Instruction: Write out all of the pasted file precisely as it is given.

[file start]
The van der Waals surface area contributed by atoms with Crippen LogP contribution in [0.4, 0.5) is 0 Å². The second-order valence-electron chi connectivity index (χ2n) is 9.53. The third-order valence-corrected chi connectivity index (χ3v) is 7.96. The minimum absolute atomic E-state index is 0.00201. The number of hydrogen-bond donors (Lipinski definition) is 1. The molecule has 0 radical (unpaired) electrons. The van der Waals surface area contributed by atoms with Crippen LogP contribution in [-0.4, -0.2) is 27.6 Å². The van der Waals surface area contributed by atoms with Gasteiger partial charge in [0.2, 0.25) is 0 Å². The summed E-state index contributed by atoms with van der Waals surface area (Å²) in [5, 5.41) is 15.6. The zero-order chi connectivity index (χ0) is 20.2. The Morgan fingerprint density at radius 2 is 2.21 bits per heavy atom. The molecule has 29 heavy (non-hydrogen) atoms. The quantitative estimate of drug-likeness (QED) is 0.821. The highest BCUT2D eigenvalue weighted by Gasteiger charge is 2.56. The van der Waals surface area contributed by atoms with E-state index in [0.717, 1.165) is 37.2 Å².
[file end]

The van der Waals surface area contributed by atoms with Crippen LogP contribution in [0.4, 0.5) is 0 Å². The second-order valence-electron chi connectivity index (χ2n) is 9.53. The third-order valence-corrected chi connectivity index (χ3v) is 7.96. The minimum absolute atomic E-state index is 0.00201. The number of hydrogen-bond donors (Lipinski definition) is 1. The molecule has 0 radical (unpaired) electrons. The van der Waals surface area contributed by atoms with Crippen LogP contribution in [-0.4, -0.2) is 27.6 Å². The van der Waals surface area contributed by atoms with Gasteiger partial charge in [0.2, 0.25) is 0 Å². The summed E-state index contributed by atoms with van der Waals surface area (Å²) in [5, 5.41) is 15.6. The zero-order chi connectivity index (χ0) is 20.2. The Morgan fingerprint density at radius 2 is 2.21 bits per heavy atom. The molecule has 29 heavy (non-hydrogen) atoms. The quantitative estimate of drug-likeness (QED) is 0.821. The highest BCUT2D eigenvalue weighted by Gasteiger charge is 2.56. The van der Waals surface area contributed by atoms with E-state index in [0.717, 1.165) is 37.2 Å².